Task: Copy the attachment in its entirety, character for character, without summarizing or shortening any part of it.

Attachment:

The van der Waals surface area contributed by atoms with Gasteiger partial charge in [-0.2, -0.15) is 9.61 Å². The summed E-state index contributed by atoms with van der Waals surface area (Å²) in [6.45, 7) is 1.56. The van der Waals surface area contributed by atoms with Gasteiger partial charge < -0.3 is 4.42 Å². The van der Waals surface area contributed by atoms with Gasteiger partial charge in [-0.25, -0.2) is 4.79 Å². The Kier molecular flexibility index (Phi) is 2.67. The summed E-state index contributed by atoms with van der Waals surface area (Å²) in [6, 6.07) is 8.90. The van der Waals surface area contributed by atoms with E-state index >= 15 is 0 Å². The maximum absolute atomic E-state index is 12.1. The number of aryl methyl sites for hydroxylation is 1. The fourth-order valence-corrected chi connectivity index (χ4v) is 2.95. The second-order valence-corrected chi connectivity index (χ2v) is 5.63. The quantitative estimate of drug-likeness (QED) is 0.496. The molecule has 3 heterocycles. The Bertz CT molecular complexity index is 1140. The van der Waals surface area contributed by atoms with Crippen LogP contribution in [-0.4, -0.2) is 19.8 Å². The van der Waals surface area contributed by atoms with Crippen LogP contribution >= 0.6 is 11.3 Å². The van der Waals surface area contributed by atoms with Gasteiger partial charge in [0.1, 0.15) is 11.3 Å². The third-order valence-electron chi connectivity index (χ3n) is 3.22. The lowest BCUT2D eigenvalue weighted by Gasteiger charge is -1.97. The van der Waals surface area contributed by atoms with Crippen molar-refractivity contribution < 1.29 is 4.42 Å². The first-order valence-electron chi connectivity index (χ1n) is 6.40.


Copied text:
The van der Waals surface area contributed by atoms with Gasteiger partial charge in [-0.2, -0.15) is 9.61 Å². The summed E-state index contributed by atoms with van der Waals surface area (Å²) in [6.45, 7) is 1.56. The van der Waals surface area contributed by atoms with Gasteiger partial charge < -0.3 is 4.42 Å². The van der Waals surface area contributed by atoms with Gasteiger partial charge in [-0.25, -0.2) is 4.79 Å². The Kier molecular flexibility index (Phi) is 2.67. The summed E-state index contributed by atoms with van der Waals surface area (Å²) in [6, 6.07) is 8.90. The van der Waals surface area contributed by atoms with E-state index >= 15 is 0 Å². The maximum absolute atomic E-state index is 12.1. The number of aryl methyl sites for hydroxylation is 1. The fourth-order valence-corrected chi connectivity index (χ4v) is 2.95. The second-order valence-corrected chi connectivity index (χ2v) is 5.63. The quantitative estimate of drug-likeness (QED) is 0.496. The molecule has 3 heterocycles. The Bertz CT molecular complexity index is 1140. The van der Waals surface area contributed by atoms with Crippen LogP contribution in [-0.4, -0.2) is 19.8 Å². The van der Waals surface area contributed by atoms with Crippen LogP contribution >= 0.6 is 11.3 Å². The van der Waals surface area contributed by atoms with Gasteiger partial charge in [0.1, 0.15) is 11.3 Å². The third-order valence-electron chi connectivity index (χ3n) is 3.22. The lowest BCUT2D eigenvalue weighted by Gasteiger charge is -1.97. The van der Waals surface area contributed by atoms with Crippen molar-refractivity contribution < 1.29 is 4.42 Å². The first-order valence-electron chi connectivity index (χ1n) is 6.40.